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Belters and bohemians: Opera Locos @Sadlers_wells

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At the start of the Opera Locos performance, the announcement says that they really are singing. You could be forgiven for wondering that, given the amplification turns up the backing track and the voices so loud that you can't always tell what's real. But this is a mostly harmless and slightly eccentric blend of opera classics fused with the occasional pop classic. However, recognising the pop tunes would help if you were over a certain age. The most recent of them dates back twenty years. It's currently playing at the Peacock Theatre .  Five performers play out a variety of archetype opera characters. There's the worn-out tenor (Jesús Álvarez), the macho baritone (Enrique Sánchez-Ramos), the eccentric counter-tenor (Michaël Kone), the dreamy soprano (María Rey-Joly) and the wild mezzo-soprano (Mayca Teba). Since my singing days, I haven't recognised these types of performers. However, once, I recall a conductor saying he wanted no mezzo-sopranos singing with the s

Desperately seeking the West End theatre: another way finding guide...

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Another handy guide has been created to find some of the major London theatres around London, what are the nearest tube stations and how to get from them. Combined with the on-street Legible London signs, there should be no excuse for missing the 7.30 start (unless of course the show starts earlier or you spent more time than you expected dining on the pre-theatre menu)...   Created by TicketTree.com , The Theatre Break Specialists.

Life in London: stalking spring joggers in spandex

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There is always the thrill of the first sunny and warm day of the year. Sunday just past was that sort of day. As temperatures hit above fifteen degrees celsius, people took to the parks and the streets to enjoy the great outdoors. And joggers took to the streets to celebrate... Wearing their best synthetic fibres... Shorts and t-shirts were curiously absent.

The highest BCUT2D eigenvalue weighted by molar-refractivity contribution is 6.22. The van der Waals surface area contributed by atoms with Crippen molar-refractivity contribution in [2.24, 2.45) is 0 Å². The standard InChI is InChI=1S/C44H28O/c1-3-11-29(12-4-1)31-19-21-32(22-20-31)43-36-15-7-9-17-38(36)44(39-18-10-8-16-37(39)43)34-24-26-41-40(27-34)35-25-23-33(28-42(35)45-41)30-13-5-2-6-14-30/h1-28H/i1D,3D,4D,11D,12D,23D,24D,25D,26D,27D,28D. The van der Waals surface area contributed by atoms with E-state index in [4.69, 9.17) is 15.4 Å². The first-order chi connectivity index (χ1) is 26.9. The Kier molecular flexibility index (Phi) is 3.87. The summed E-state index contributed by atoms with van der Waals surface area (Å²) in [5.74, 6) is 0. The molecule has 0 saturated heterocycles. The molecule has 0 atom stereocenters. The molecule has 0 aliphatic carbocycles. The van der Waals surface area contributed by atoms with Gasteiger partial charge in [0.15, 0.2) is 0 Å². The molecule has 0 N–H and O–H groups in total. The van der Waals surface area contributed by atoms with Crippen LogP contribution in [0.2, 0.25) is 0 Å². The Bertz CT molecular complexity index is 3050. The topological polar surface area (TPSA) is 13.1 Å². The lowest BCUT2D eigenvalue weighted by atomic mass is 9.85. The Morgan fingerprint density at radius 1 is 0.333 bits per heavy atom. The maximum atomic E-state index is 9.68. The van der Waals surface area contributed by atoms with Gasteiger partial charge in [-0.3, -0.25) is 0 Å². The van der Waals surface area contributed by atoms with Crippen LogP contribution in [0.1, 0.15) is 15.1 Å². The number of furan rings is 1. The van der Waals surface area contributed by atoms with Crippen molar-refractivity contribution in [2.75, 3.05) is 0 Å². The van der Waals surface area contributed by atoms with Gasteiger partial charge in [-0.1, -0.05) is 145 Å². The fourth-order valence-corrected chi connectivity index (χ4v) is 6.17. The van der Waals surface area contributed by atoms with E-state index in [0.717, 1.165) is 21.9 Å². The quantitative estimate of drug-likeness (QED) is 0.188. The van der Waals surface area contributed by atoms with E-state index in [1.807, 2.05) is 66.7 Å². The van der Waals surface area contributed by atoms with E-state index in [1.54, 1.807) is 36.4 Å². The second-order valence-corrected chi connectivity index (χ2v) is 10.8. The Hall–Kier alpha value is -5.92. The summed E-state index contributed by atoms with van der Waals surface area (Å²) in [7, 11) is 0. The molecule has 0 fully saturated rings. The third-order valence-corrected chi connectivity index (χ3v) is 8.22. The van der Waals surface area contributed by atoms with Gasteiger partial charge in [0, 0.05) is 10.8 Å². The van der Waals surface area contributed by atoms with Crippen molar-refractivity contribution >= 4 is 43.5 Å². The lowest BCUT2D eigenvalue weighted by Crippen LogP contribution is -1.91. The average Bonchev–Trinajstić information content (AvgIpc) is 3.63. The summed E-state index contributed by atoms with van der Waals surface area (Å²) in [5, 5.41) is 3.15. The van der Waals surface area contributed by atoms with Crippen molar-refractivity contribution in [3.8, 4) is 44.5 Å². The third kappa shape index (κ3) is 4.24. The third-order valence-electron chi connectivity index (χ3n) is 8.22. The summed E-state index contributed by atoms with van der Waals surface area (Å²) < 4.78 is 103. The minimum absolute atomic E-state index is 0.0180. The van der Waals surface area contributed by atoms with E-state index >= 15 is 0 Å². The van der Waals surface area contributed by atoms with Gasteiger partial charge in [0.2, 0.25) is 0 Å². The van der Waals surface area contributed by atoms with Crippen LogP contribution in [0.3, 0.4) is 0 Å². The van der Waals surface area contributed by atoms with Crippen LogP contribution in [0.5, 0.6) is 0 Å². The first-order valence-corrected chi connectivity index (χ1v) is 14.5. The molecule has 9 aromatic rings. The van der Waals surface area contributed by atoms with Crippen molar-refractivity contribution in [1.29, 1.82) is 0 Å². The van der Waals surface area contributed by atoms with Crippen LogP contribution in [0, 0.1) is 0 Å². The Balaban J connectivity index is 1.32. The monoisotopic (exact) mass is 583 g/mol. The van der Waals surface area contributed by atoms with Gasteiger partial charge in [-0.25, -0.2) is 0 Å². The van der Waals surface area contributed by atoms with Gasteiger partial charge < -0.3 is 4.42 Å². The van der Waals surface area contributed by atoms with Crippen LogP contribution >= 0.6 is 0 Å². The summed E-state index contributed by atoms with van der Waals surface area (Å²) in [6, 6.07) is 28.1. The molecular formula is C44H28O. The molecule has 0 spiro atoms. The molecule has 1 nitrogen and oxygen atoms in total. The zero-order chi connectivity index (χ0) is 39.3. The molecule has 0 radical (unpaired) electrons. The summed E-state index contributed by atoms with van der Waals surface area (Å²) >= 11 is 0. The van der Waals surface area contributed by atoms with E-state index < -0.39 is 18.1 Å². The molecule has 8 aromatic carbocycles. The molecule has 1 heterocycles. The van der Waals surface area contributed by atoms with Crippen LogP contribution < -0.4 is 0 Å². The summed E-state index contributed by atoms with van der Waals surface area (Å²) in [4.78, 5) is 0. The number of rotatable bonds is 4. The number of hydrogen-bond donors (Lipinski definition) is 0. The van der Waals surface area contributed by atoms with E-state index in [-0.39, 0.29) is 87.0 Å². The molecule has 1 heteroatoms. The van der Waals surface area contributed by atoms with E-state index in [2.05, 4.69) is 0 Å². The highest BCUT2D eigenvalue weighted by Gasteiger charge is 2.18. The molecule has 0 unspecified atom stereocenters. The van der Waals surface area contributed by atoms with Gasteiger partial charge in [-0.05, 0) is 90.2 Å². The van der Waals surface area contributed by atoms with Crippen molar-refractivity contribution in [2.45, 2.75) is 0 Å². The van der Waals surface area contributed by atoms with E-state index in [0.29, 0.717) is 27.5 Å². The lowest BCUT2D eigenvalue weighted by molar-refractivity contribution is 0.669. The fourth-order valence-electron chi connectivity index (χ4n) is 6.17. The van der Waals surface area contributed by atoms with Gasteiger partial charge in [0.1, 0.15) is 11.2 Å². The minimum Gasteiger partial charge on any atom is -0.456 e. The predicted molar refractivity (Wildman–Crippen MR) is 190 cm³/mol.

Scenes from a Sunday in the park...

Parks and recreation on a Sunday... As told by Vine...

On a clear day: The View From the Shard

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The View from The Shard opens on Friday and having caught a preview of it earlier in the month, it is worth a look... Even if it is a snowy day... And visibility is poor... There is still a gee whiz excitement about looking down from the London landmark. There is something light and delicate about The Shard that makes it intriguing and not just another tall building. The journey starts with a slightly eccentric tour of London and its people before you are shuffled into one of two lifts to take you to the thirty-third floor. You are told that it will take you at speeds of six metres a second but unlike other tall buildings in London , it is not a glass lift so there is no horror or nausea from shooting up. Perhaps it is the low lighting and video screens of soothing autumnal leaves and snow that does it, but you do not feel a thing. You then have to take another lift to the top which again has soothing music and video screens which takes you to the top. There are a few more stair

Theatre going and moaning in the cheap seats

Theatre in London is pretty good value for money, particularly if you don't mind trying your luck at the half price ticket booth, trying to get to the theatre by 10am for the few day seats on sale. Many of London's ageing theatres have great seats at a good price if you don't mind a partially restricted view or a bench seat. But it can be a false economy if you find yourself sitting in the theatre with your knees up to your ears because the row in front of you is so close. Or if you are so high and far away from the stage you can't see anything other than a small fuzzy dots which might be either actors or the onset of vertigo. While there are a few sites out there that review theatres, the information tends to go out of date as theatres are upgraded, so a new website Seat Plan aims to address that. It's launching in the new year and for every review posted by the end of this week, it is offering the chance to win £100 worth of theatre vouchers. 49,000 seats are r

Cabaret: Karen Akers at The Crazy Coqs